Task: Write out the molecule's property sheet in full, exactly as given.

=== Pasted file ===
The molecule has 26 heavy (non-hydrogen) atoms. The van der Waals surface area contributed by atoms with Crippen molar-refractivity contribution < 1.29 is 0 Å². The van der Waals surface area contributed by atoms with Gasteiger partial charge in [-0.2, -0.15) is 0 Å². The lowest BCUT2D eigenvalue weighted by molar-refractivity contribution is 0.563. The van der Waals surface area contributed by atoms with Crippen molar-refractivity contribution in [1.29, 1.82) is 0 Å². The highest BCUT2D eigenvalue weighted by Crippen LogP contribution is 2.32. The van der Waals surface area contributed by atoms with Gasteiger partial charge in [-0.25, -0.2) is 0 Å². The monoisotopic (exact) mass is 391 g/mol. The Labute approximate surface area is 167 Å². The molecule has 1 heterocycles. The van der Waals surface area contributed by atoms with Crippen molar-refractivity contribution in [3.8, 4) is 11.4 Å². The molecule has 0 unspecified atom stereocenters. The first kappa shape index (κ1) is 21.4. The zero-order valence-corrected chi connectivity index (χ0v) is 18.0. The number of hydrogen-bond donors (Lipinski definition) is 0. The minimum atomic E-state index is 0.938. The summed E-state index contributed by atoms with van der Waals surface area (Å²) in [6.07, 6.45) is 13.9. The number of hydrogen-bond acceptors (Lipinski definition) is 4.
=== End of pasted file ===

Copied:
The molecule has 26 heavy (non-hydrogen) atoms. The van der Waals surface area contributed by atoms with Crippen molar-refractivity contribution < 1.29 is 0 Å². The van der Waals surface area contributed by atoms with Gasteiger partial charge in [-0.2, -0.15) is 0 Å². The lowest BCUT2D eigenvalue weighted by molar-refractivity contribution is 0.563. The van der Waals surface area contributed by atoms with Crippen molar-refractivity contribution in [1.29, 1.82) is 0 Å². The highest BCUT2D eigenvalue weighted by Crippen LogP contribution is 2.32. The van der Waals surface area contributed by atoms with Gasteiger partial charge in [-0.25, -0.2) is 0 Å². The monoisotopic (exact) mass is 391 g/mol. The Labute approximate surface area is 167 Å². The molecule has 1 heterocycles. The van der Waals surface area contributed by atoms with Crippen molar-refractivity contribution in [3.8, 4) is 11.4 Å². The molecule has 0 unspecified atom stereocenters. The first kappa shape index (κ1) is 21.4. The zero-order valence-corrected chi connectivity index (χ0v) is 18.0. The number of hydrogen-bond donors (Lipinski definition) is 0. The minimum atomic E-state index is 0.938. The summed E-state index contributed by atoms with van der Waals surface area (Å²) in [6.07, 6.45) is 13.9. The number of hydrogen-bond acceptors (Lipinski definition) is 4.